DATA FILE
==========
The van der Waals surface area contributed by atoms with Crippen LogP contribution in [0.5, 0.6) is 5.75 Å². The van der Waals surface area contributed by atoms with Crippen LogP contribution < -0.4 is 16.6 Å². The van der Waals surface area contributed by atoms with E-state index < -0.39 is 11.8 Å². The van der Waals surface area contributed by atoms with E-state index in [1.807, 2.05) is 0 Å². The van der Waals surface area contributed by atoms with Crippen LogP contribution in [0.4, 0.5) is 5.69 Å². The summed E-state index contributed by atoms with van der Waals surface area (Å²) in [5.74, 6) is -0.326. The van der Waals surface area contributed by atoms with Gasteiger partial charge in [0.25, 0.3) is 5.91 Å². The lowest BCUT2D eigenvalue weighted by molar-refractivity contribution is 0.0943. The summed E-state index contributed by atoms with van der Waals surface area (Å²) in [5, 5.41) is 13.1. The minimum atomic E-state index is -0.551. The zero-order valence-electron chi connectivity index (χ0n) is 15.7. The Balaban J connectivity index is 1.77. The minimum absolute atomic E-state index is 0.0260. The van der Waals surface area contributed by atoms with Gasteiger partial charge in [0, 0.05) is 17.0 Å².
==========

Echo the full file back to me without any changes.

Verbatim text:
The van der Waals surface area contributed by atoms with Crippen LogP contribution in [0.5, 0.6) is 5.75 Å². The van der Waals surface area contributed by atoms with Crippen LogP contribution < -0.4 is 16.6 Å². The van der Waals surface area contributed by atoms with E-state index < -0.39 is 11.8 Å². The van der Waals surface area contributed by atoms with E-state index in [1.807, 2.05) is 0 Å². The van der Waals surface area contributed by atoms with Crippen LogP contribution in [0.4, 0.5) is 5.69 Å². The summed E-state index contributed by atoms with van der Waals surface area (Å²) in [5.74, 6) is -0.326. The van der Waals surface area contributed by atoms with Gasteiger partial charge in [0.25, 0.3) is 5.91 Å². The lowest BCUT2D eigenvalue weighted by molar-refractivity contribution is 0.0943. The summed E-state index contributed by atoms with van der Waals surface area (Å²) in [5, 5.41) is 13.1. The minimum atomic E-state index is -0.551. The zero-order valence-electron chi connectivity index (χ0n) is 15.7. The Balaban J connectivity index is 1.77. The minimum absolute atomic E-state index is 0.0260. The van der Waals surface area contributed by atoms with Gasteiger partial charge in [0, 0.05) is 17.0 Å².